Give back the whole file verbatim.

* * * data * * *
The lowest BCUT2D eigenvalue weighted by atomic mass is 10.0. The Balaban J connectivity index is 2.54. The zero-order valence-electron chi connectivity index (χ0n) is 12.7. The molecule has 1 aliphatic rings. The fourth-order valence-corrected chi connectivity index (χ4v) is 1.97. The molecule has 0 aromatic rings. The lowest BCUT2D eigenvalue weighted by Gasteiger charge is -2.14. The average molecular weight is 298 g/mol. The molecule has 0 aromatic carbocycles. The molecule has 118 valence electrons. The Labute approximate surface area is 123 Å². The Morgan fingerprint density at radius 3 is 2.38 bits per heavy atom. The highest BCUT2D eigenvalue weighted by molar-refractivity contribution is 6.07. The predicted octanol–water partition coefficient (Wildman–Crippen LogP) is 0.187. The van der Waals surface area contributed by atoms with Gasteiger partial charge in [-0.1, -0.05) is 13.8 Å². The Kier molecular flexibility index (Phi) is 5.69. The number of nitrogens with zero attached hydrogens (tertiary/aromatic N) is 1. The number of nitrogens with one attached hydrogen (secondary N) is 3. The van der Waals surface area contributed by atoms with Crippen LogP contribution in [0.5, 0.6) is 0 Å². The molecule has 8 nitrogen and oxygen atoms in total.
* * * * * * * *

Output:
The lowest BCUT2D eigenvalue weighted by atomic mass is 10.0. The Balaban J connectivity index is 2.54. The zero-order valence-electron chi connectivity index (χ0n) is 12.7. The molecule has 1 aliphatic rings. The fourth-order valence-corrected chi connectivity index (χ4v) is 1.97. The molecule has 0 aromatic rings. The lowest BCUT2D eigenvalue weighted by Gasteiger charge is -2.14. The average molecular weight is 298 g/mol. The molecule has 0 aromatic carbocycles. The molecule has 118 valence electrons. The Labute approximate surface area is 123 Å². The Morgan fingerprint density at radius 3 is 2.38 bits per heavy atom. The highest BCUT2D eigenvalue weighted by molar-refractivity contribution is 6.07. The predicted octanol–water partition coefficient (Wildman–Crippen LogP) is 0.187. The van der Waals surface area contributed by atoms with Gasteiger partial charge in [-0.1, -0.05) is 13.8 Å². The Kier molecular flexibility index (Phi) is 5.69. The number of nitrogens with zero attached hydrogens (tertiary/aromatic N) is 1. The number of nitrogens with one attached hydrogen (secondary N) is 3. The van der Waals surface area contributed by atoms with Crippen LogP contribution in [0.5, 0.6) is 0 Å². The molecule has 8 nitrogen and oxygen atoms in total.